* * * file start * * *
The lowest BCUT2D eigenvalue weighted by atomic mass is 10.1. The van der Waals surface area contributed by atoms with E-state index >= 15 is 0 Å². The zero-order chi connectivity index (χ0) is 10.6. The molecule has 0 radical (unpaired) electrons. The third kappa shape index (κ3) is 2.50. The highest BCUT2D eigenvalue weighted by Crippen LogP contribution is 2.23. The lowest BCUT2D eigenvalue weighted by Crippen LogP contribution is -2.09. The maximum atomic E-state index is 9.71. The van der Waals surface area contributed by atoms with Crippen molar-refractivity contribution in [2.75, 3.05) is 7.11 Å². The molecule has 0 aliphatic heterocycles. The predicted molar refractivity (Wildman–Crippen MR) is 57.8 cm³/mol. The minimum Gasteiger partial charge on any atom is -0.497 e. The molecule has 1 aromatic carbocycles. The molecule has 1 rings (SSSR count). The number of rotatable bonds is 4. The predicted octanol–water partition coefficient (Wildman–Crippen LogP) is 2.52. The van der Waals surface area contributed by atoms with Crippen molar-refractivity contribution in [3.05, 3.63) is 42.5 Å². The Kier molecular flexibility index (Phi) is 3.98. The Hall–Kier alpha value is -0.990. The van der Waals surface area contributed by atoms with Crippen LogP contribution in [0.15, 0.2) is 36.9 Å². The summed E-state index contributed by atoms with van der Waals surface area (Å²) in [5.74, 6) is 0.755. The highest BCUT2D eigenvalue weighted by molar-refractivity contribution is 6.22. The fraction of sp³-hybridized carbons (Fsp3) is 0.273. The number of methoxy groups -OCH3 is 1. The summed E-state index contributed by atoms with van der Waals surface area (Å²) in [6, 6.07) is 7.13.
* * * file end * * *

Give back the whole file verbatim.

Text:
The lowest BCUT2D eigenvalue weighted by atomic mass is 10.1. The van der Waals surface area contributed by atoms with E-state index >= 15 is 0 Å². The zero-order chi connectivity index (χ0) is 10.6. The molecule has 0 radical (unpaired) electrons. The third kappa shape index (κ3) is 2.50. The highest BCUT2D eigenvalue weighted by Crippen LogP contribution is 2.23. The lowest BCUT2D eigenvalue weighted by Crippen LogP contribution is -2.09. The maximum atomic E-state index is 9.71. The van der Waals surface area contributed by atoms with Crippen molar-refractivity contribution in [2.75, 3.05) is 7.11 Å². The molecule has 0 aliphatic heterocycles. The predicted molar refractivity (Wildman–Crippen MR) is 57.8 cm³/mol. The minimum Gasteiger partial charge on any atom is -0.497 e. The molecule has 1 aromatic carbocycles. The molecule has 1 rings (SSSR count). The number of rotatable bonds is 4. The predicted octanol–water partition coefficient (Wildman–Crippen LogP) is 2.52. The van der Waals surface area contributed by atoms with Crippen molar-refractivity contribution in [3.05, 3.63) is 42.5 Å². The Kier molecular flexibility index (Phi) is 3.98. The Hall–Kier alpha value is -0.990. The van der Waals surface area contributed by atoms with Crippen LogP contribution in [0.15, 0.2) is 36.9 Å². The summed E-state index contributed by atoms with van der Waals surface area (Å²) in [5.74, 6) is 0.755. The highest BCUT2D eigenvalue weighted by molar-refractivity contribution is 6.22. The fraction of sp³-hybridized carbons (Fsp3) is 0.273. The number of methoxy groups -OCH3 is 1. The summed E-state index contributed by atoms with van der Waals surface area (Å²) in [6, 6.07) is 7.13.